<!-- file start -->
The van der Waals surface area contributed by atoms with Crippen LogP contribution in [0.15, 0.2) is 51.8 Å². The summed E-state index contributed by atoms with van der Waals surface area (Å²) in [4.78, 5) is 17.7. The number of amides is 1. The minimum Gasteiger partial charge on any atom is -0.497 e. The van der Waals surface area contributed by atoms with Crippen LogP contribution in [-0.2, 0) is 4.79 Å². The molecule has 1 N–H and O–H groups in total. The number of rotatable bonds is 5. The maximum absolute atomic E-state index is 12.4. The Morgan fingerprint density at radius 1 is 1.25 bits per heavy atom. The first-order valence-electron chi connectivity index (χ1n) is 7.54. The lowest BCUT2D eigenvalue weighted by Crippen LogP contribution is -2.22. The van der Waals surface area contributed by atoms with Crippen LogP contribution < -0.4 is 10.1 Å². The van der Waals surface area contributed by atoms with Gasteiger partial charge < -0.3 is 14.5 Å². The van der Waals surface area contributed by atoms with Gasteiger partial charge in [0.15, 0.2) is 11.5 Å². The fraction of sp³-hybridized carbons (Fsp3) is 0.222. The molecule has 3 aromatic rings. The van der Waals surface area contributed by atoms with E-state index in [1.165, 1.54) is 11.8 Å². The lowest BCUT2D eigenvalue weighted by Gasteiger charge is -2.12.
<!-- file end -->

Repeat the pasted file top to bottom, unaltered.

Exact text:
The van der Waals surface area contributed by atoms with Crippen LogP contribution in [0.15, 0.2) is 51.8 Å². The summed E-state index contributed by atoms with van der Waals surface area (Å²) in [4.78, 5) is 17.7. The number of amides is 1. The minimum Gasteiger partial charge on any atom is -0.497 e. The van der Waals surface area contributed by atoms with Crippen LogP contribution in [-0.2, 0) is 4.79 Å². The molecule has 1 N–H and O–H groups in total. The number of rotatable bonds is 5. The maximum absolute atomic E-state index is 12.4. The Morgan fingerprint density at radius 1 is 1.25 bits per heavy atom. The first-order valence-electron chi connectivity index (χ1n) is 7.54. The lowest BCUT2D eigenvalue weighted by Crippen LogP contribution is -2.22. The van der Waals surface area contributed by atoms with Crippen LogP contribution < -0.4 is 10.1 Å². The van der Waals surface area contributed by atoms with Gasteiger partial charge < -0.3 is 14.5 Å². The van der Waals surface area contributed by atoms with Gasteiger partial charge in [0.15, 0.2) is 11.5 Å². The fraction of sp³-hybridized carbons (Fsp3) is 0.222. The molecule has 3 aromatic rings. The van der Waals surface area contributed by atoms with E-state index in [1.165, 1.54) is 11.8 Å². The lowest BCUT2D eigenvalue weighted by Gasteiger charge is -2.12.